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Last minute LSAT tips - November 2018 edition

The November 2018 LSAT is this coming Saturday! I’m sending out best wishes to all of you taking the test, as well as these tips for the last week.

  • First off, it’s time to taper off from studying —  there’s not much more that studying and/or practice can do for you now except make you more stressed out and tired. If you can’t stop yourself quite yet, promise yourself you’ll stop by Wednesday. And I strongly advise that you NOT take another practice test this week—it’s not likely to end well, and it won’t do anything positive for your test prep. Rather, it’s time to get your mind and body in shape.
  • No more alcohol for the week! (yes, that includes “Thirsty Thursday”!)
  • Get plenty of sleep, all this week. If you’re... read more »

Law-related courses for Spring 2019

If only there were a way to find the over 100 Spring course offerings that have something to do with law (or policy)... But wait! There is! The handy list below, culled and curated by your trusty pre-law advisor.

But first, some caveats:

There is nothing you MUST do as an undergrad in order to prepare for law school – no required classes or majors, no magic extracurricular activities.

Study what you love, pursue your passions, explore your interests.

You’ll find pages of info on undergraduate preparation for law school right here. 

Beyond studying what you love, the most important things you can do in the classroom to enhance your eventual application to law school are the following:

  • Learn how to be a good writer – take classes in which you’ll write a lot and get... read more »

LSAT changes: New format, additional dates

The Law School Admission Council (LSAC) has announced two very big changes to the LSAT, coming in the next year:

  • A digital format for the test. Beginning in July 2019, applicants will take the test on a tablet, rather than on paper. The test content will be the same—this is NOT an adaptive test like some you may have taken in elementary or secondary school (where the questions fed to you change depending on your answers on early questions). It’s just on a tablet, rather than on paper. For the July 2019 test, some test-takers will be assigned the paper-and-pencil version, while others will take the new tablet version. For that July 2019 test sitting only, applicants will be able to cancel their scores AFTER seeing them (rather than before, as is currently the case), and if they do cancel, be allowed to take the test again... read more »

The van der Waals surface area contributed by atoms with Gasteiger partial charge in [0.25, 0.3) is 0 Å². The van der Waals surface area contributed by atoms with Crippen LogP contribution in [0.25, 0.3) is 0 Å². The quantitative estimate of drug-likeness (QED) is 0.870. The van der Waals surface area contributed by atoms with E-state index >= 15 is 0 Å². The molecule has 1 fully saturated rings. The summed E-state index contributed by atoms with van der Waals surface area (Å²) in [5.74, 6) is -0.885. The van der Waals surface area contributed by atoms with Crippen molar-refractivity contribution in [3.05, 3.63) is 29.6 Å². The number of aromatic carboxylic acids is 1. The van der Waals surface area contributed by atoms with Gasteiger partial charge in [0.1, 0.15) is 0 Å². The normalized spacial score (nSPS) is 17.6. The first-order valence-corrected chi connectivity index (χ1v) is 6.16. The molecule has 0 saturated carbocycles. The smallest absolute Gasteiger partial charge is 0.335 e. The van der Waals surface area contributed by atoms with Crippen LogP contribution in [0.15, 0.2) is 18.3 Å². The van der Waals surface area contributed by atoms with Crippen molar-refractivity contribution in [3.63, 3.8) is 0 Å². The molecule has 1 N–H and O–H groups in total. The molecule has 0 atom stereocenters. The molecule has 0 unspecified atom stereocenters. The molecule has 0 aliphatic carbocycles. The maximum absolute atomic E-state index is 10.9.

When the September LSAT doesn’t go as well as you’d hoped

The early Fall LSAT scores are out, and some of you are perhaps disappointed in your scores. Here are some considerations regarding a possible November retake.

First things first: it’s going to be okay, I promise. This is not the end of your life or even your law school plans.

Your next step is to make a decision about a possible retake —you have until October 8th to sign up for the November 17th sitting.

That decision has nothing to do with how the September test stacks up against prior tests. It has to do with you, your test experience, and your career aspirations. So here are some thoughts to help you make that decision.

It’s important to first honestly and realistically assess what happened with this test administration:

Why you should make time for those visiting admissions counselors

I know what you’re thinking when you see that event listing for another visit from a law school admissions rep:

“I’m not really interested in that school.”

Or maybe, “I already visited the law school, so why do I need to talk to this rep?”

Or even, “They’re just trying to market their school—it won’t be of interest to me.”

Here’s why you’re wrong: there’s always good information to be gained from meeting one-on-one or in a small group with an admissions official. Yes, they’re definitely here to market their school and increase the number of applications they receive. But they’re rarely just narrowly focused on that. They don’t want to just increase the volume of applications but also the quality of those applications, and from their perspective, that means... read more »

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